When Ameen’s scheme collapsed, investor claims and the actions of the Kansas Securities Commissioner prompted SIPC to seek protection for Primeline customers pursuant to SIPA. See 15 U.S.C. ?? 78eee(a)(3) and (b)(1)(A). On January 9, 1998, the district court entered a protective order against Primeline. The order appointed a trustee and removed the proceeding to the bankruptcy court for the liquidation of Primeline’s assets. See id. ?? 78eee(b)(1)(3) and (4).
In the liquidation proceeding, the Trustee denied claims for funds Claimants deposited with Ameen for investment in his fraudulent investment opportunities, asserting such claims were not covered under SIPA.5 Claimants filed oppositions to the denial of their claims with the bankruptcy court, and the matter was the subject of an evidentiary hearing. At the hearing, Claimants testified they believed they were investing with, through, or in Primeline. Ameen generally met with potential clients at Primeline’s offices and requested new investors complete Primeline New Account forms. The Claimants followed Ameen’s instructions in delivering funds for investment. In some cases, Ameen also delivered fraudulent statements on Primeline letterhead confirming the investment or reflecting the promised return.
Based on this evidence, the bankruptcy court entered a memorandum order concluding Claimants were “customers” as defined by SIPA and entitled to SIPC payments. The Trustee and SIPC sought and received leave to file an interlocutory appeal. The district court reversed, finding Claimants were not “customers” as defined by SIPA because (1) Claimants did not entrust funds “with the debtor” as required under the Act, and (2) the interests Claimants sought to purchase were not “securities” protected under the Act. Claimants filed a timely appeal with this Court. We have jurisdiction pursuant to 28 U.S.C. ? 158(d).6 We affirm in part, reverse in part, and remand for further proceedings.
Where a district court acts in its capacity as a bankruptcy appellate court, we review the bankruptcy court’s decision independently. See Eastland Mortgage Co. v. Hart (In re Hart), 923 F.2d 1410, 1416 (10th Cir.1991). We review the bankruptcy court’s factual findings for clear error. See Homestead Golf Club, Inc. v. Pride Stables, 224 F.3d 1195, 1199 (10th Cir.2000). We review de novo the bankruptcy court’s legal conclusions. Id. Whether the facts establish Claimants were customers of Primeline with respect to the claims at issue is a legal question we review de novo. Focht v. Heebner (In re Old Naples Sec., Inc.), 223 F.3d 1296, 1302 (11th Cir.2000).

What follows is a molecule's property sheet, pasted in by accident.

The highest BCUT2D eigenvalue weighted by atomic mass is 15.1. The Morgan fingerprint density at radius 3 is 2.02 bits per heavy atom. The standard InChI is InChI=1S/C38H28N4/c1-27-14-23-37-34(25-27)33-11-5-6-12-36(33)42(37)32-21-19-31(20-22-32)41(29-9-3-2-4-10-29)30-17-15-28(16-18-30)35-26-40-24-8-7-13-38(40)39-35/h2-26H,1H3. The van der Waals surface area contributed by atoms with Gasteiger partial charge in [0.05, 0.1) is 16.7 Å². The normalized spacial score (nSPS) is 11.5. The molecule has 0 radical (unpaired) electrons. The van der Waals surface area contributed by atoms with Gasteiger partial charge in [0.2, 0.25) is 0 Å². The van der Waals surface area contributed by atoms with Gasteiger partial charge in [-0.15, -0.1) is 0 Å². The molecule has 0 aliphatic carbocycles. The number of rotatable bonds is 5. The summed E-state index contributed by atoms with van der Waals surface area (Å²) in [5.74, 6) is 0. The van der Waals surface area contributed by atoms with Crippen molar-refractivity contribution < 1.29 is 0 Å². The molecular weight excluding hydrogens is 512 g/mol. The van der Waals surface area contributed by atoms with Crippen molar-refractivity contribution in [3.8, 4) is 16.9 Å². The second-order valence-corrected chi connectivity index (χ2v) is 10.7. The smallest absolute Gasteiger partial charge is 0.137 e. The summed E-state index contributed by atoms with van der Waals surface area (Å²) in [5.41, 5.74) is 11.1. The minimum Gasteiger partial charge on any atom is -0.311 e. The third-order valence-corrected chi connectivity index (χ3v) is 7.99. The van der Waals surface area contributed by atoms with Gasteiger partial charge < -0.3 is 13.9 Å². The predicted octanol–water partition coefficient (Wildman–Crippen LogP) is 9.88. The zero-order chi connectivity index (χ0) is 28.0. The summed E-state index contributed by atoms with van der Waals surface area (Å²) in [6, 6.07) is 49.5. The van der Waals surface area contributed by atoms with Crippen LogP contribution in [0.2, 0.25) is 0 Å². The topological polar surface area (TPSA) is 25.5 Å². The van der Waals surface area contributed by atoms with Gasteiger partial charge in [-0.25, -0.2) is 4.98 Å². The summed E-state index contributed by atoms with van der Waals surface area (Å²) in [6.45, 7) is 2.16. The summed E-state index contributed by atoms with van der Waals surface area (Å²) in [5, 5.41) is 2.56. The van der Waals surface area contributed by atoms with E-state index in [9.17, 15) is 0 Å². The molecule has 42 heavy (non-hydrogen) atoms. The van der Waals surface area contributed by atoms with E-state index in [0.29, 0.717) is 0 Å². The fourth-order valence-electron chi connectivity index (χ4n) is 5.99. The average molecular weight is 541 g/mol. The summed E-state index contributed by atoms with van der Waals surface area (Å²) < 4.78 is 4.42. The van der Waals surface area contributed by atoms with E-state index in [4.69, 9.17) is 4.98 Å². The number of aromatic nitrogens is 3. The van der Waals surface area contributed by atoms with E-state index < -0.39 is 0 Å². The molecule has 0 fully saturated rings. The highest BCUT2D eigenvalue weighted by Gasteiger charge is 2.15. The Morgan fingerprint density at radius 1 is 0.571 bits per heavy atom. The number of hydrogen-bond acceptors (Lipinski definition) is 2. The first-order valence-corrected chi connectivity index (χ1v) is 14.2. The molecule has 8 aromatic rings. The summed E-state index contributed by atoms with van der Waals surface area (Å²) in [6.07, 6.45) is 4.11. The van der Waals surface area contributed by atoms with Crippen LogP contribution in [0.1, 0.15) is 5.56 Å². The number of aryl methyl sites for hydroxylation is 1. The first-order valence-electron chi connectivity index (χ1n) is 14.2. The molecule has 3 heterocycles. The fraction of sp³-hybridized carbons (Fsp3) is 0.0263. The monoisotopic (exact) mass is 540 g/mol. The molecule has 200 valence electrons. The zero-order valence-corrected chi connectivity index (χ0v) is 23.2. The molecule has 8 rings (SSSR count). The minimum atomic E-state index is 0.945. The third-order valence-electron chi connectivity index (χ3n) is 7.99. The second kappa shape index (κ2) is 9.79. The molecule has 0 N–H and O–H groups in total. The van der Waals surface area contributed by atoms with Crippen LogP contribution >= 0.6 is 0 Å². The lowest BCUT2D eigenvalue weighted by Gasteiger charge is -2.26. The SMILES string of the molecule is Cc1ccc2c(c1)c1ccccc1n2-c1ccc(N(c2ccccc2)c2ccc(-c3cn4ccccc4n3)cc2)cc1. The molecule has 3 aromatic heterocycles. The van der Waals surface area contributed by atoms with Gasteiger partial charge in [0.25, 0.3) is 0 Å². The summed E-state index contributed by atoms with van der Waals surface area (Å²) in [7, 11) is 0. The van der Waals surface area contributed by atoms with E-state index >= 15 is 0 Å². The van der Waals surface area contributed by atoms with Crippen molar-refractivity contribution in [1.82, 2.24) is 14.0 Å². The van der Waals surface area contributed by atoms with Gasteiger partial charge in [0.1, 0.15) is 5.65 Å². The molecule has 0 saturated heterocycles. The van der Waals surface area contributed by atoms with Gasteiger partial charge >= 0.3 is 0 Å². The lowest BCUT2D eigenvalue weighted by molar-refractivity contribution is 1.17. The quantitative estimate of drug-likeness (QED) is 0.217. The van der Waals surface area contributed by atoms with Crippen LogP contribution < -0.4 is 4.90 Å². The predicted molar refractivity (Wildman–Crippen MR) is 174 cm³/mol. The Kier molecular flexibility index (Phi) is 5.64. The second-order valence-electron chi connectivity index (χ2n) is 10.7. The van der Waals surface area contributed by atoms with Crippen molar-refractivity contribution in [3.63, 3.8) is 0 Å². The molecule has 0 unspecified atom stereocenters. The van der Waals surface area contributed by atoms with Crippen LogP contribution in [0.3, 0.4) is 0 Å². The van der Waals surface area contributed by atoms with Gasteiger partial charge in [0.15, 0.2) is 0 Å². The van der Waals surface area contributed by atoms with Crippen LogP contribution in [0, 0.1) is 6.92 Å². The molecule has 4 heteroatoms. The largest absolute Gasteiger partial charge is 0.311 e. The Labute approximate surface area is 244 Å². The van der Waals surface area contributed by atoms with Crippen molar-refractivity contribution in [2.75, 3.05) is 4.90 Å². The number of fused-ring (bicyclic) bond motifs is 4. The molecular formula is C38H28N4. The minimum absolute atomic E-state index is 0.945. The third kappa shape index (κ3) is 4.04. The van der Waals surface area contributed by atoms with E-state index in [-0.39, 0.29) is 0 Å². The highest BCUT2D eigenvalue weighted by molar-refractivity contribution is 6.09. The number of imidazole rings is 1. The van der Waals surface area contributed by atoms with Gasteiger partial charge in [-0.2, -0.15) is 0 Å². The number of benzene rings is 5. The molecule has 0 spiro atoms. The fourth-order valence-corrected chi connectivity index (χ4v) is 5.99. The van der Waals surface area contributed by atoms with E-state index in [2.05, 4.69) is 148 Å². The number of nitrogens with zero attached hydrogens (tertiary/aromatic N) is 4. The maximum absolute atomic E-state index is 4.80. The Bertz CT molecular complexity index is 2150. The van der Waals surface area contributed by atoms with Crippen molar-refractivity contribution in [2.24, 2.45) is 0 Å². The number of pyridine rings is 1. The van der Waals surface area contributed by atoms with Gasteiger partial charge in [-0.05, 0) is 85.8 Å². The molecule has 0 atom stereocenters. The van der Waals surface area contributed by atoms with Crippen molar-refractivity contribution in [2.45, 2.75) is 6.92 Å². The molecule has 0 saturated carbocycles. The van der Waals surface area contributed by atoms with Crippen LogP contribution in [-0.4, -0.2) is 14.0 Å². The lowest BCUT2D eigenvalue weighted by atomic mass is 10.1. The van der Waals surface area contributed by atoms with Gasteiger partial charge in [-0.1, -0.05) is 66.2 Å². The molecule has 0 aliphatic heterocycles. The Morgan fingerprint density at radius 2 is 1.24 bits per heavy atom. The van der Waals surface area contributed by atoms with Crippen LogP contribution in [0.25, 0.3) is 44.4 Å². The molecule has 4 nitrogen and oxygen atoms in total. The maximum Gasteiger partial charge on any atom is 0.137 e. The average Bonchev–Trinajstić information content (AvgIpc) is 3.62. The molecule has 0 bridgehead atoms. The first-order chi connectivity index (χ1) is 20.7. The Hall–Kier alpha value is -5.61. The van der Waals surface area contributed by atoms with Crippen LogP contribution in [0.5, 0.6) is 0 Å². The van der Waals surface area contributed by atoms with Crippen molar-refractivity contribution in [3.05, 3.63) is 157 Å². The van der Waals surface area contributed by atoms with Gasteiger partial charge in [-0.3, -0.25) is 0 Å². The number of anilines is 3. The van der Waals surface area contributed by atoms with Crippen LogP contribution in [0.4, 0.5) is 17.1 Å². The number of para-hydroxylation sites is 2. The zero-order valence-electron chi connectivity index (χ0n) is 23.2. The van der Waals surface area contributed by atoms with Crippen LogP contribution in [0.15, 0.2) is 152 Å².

Congress passed SIPA to protect public investors against financial losses arising from the insolvency of registered brokers and dealers. See Securities Investor Protection Corp. v. Barbour, 421 U.S. 412, 415, 95 S.Ct. 1733, 44 L.Ed.2d 263 (1975). The statutory scheme facilitates the return of customer property held by the insolvent firm and reimburses customers for cash and securities mishandled or misappropriated by the brokerage firm or its agents. As the Supreme Court explained:
Customers of failed firms found their cash and securities on deposit either dissipated or tied up in lengthy bankruptcy proceedings. In addition to its disastrous effects on customer assets and investor confidence, this situation also threatened a “domino effect” involving otherwise solvent brokers that had substantial open transactions with the firm that failed. Congress enacted the SIPA to arrest this process, restore investor confidence in the capital markets, and upgrade the financial responsibility requirements for registered brokers and dealers.